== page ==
Much like other small Gulf States in the Arabian peninsula finding recent and in-depth stories about gay life is not easy. The biggest public kerfluffle about homosexuality in Qatar in recent years has not concerned any gay executions, witch hunts, persecution or demands for gay marriage.

Rather, in December 2010 the football/soccer World Cup association (FIFA) awarded to Qatar the playoffs in 2022. Completely overlooking the social impact of such a huge international event in such a tiny Islamic place as Qatar FIFA got itself into hot water from human rights organizations as well as gay rights associations.

The disruptive issue was homosexuality. Thousands of football fans are LGBT –many from the ‘liberal’ West– will enter Qatar for the game finals. Very few are prepared to suddenly surrender their sexual identity and stop being gay for a week. However, homosexuality is illegal in Qatar and can be punished with lashes and jail, which offends the progressive agenda of rights groups in the West. It is unavoidable that a clash of cultures will occur; a collision of east-versus-west against Qatar’s tightly bound sexual and social standards, both straight and gay.

The Situation in Qatar

“Qatar, an Arab state on the Persian Gulf, is a monarchy with no constitution or political parties. It is governed by the ruling Al-Thani family through its head, the Emir. The judiciary is nominally independent, but judges hold their positions at the Government’s pleasure. The law does not provide for freedom of speech and of the press, and the Government imposes some restrictions on these rights in practice.

“The right of association is limited strictly. The law prohibits all workers, including foreigners, from forming labor unions. Workers are prohibited from engaging in collective bargaining. Wages are set unilaterally by employers without government involvement.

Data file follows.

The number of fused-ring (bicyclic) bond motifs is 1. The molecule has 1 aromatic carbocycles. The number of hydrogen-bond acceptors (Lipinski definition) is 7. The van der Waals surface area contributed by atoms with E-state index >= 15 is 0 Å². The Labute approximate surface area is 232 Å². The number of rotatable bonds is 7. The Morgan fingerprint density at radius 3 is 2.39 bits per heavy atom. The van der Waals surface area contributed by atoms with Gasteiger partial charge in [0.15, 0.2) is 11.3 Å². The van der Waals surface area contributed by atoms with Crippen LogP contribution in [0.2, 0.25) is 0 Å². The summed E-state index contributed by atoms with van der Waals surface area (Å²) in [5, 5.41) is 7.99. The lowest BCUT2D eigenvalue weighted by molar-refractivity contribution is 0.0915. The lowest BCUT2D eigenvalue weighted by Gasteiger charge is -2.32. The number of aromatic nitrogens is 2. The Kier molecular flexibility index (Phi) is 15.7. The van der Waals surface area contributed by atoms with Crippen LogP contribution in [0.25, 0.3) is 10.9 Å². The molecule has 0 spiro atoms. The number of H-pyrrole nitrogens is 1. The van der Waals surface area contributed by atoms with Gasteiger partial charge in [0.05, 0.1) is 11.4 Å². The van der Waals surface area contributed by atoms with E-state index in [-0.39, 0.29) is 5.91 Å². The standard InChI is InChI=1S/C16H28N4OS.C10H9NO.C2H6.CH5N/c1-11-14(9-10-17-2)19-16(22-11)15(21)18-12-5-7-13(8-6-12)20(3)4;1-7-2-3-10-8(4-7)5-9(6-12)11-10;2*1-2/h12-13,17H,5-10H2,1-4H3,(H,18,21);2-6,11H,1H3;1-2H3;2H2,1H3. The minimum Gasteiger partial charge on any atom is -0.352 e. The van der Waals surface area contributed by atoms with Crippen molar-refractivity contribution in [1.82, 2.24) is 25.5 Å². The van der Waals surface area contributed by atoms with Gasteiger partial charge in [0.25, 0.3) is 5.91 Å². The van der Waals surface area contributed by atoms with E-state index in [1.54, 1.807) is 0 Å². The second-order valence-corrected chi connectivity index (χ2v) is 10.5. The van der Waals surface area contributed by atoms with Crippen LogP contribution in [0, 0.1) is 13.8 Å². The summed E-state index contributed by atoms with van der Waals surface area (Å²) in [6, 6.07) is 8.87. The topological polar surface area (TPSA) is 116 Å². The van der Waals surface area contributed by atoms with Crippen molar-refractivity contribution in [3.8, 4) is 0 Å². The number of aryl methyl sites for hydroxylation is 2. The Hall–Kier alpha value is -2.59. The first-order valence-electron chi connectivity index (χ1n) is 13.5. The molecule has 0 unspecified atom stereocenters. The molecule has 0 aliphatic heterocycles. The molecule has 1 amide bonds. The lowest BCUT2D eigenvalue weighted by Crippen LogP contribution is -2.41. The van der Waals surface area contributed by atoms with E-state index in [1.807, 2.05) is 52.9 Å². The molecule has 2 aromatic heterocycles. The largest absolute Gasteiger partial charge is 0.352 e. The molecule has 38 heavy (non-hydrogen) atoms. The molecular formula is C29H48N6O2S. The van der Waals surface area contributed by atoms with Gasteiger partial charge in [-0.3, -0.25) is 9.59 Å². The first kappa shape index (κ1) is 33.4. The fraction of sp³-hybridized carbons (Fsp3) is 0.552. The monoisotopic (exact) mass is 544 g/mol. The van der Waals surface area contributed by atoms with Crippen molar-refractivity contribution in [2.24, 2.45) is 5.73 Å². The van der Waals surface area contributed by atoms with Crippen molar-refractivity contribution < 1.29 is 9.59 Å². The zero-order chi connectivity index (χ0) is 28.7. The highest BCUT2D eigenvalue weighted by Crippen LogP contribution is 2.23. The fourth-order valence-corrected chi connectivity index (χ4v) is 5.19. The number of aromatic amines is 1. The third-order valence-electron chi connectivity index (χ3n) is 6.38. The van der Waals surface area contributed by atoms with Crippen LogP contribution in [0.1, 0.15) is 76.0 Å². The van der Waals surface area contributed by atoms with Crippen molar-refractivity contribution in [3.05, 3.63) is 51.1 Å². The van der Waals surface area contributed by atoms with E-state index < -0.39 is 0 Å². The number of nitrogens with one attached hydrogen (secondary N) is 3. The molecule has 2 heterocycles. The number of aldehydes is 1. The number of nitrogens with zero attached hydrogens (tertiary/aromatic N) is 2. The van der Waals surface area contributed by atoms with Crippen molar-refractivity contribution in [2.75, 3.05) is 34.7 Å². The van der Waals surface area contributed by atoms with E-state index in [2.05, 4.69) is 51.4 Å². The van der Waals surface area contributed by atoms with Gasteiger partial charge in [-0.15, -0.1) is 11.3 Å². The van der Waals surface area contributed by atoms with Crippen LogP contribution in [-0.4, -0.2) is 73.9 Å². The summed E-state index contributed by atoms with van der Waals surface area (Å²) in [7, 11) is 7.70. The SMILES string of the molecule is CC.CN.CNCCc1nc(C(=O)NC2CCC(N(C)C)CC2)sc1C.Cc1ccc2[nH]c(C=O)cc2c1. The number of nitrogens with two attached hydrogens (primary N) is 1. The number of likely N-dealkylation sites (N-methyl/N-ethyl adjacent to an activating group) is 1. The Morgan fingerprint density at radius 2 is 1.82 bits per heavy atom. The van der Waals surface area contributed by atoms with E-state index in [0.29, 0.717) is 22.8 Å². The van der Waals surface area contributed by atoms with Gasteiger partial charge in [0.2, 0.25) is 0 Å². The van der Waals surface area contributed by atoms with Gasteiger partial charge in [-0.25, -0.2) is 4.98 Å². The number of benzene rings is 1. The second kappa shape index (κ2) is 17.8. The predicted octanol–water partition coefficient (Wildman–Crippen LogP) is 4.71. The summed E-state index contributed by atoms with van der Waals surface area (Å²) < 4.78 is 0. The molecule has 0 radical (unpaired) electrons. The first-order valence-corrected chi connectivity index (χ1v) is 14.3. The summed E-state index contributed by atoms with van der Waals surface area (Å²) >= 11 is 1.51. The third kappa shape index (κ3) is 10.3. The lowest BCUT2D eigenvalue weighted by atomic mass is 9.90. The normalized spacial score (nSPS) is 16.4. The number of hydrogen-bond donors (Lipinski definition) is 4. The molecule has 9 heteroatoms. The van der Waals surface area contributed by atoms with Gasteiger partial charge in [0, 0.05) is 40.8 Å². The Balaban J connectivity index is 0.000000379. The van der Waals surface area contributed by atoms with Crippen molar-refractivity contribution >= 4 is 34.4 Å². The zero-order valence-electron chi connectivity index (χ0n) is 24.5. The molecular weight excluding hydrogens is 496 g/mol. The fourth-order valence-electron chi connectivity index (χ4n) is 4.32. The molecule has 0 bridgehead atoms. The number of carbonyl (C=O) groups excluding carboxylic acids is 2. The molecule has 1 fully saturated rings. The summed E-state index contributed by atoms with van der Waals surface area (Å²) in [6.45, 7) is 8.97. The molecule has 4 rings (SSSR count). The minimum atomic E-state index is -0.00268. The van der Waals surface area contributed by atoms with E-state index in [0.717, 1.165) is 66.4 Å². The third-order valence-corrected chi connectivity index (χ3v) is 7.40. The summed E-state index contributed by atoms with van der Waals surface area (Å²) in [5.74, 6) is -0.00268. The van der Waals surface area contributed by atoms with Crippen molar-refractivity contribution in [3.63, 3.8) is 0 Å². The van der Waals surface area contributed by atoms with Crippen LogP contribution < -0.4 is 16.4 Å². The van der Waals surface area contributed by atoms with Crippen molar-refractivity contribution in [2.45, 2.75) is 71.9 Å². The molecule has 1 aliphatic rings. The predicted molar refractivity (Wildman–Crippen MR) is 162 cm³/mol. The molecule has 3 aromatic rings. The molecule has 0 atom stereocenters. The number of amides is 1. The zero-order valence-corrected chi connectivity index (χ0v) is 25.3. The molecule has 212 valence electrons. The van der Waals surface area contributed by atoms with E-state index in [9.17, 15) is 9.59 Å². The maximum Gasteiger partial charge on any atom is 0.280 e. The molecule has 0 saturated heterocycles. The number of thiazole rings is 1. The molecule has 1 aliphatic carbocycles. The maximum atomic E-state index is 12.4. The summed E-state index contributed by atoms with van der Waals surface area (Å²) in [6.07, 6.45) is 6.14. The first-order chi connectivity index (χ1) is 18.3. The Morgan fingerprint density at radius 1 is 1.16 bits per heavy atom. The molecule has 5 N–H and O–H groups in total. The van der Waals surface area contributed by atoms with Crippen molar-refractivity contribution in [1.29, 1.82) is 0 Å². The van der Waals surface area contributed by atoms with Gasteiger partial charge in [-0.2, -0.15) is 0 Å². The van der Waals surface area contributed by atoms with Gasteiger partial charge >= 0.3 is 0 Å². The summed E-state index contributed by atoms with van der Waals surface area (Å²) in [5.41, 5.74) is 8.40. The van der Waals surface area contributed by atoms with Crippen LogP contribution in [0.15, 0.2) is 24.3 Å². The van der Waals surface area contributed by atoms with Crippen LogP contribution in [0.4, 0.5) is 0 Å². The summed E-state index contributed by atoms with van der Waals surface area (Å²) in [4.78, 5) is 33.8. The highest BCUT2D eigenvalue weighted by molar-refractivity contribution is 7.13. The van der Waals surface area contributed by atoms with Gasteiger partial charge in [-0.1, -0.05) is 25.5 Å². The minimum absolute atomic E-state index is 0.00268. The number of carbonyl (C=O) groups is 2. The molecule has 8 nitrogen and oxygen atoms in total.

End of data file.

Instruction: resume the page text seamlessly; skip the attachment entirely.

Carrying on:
“The activities of women are restricted closely both by law and tradition. For example, a woman is prohibited from applying for a driver’s license unless she has permission from a male guardian. The Government adheres to Sharia law in matters of inheritance and child custody. Muslim wives have the right to inherit from their husbands. However, they inherit only one-half as much as male relatives. Non-Muslim wives inherit nothing, unless a special exception is arranged. Women may attend court proceedings but generally are represented by a male relative; however, women may represent themselves. According to Shari’a, the testimony of two women equals that of one man…” Read more.

Deviance from (mostly heterosexual) cultural traditions or Sharia law is responded to with harsh punishment. There are reports of foreigners being jailed and whipped as well as deported for actual or alleged deviant activity in Qatar.

The UK gay football group, The Justin Campaign, as well as activist John Ameechi, said it was deeply concerned: “despite their apparent commitment to humanitarian values and the promotion of global solidarity through football, FIFA is sending out a message loud and clear that the rights of the global LGBT community do not even register on their agenda… Sport should never be allowed to trump human rights. FIFA have put their corporate interests before the human rights of the people of Qatar (and elsewhere)… this is a stark and sad reminder of just how much work we still need to do.” (FIFA earned an estimated $3.5 billion from the 2010 World Cup event in Johannesburg.)
Some have called upon Qatar to decriminalize homosexuality by 2022.

This whole issue might have quieted down after a while but it was blown out of proportion (or into proportion!) by subsequent comments by the FIFA President Sepp Blatter who tried to minimize the concerns of the gay football fans worldwide by saying that gays, to avoid trouble, should simply not have sex while in Qatar: “homosexual fans should refrain from any sexual activities that are illegal in Qatar”.

Not being accustomed to dealing with explosive social issues, this was hardly good PR for FIFA. Immediately there was a worldwide protest against his bizarre comments. Later, realizing his gaffe he went on to say,” “It’s another culture and another religion, but in football we have no boundaries. We open everything to everybody and I think there shall not be any discrimination against any human beings, being on this side or that side, left or right or whatever. Football is a game that does not affect any discrimination. You may be assured … if people want to watch a match in Qatar in 2022, they will be admitted to matches.” Exasperated at a later time he thought there was “too much concern” for the World Cup in Qatar. However, he later offered a direct apology. Read more.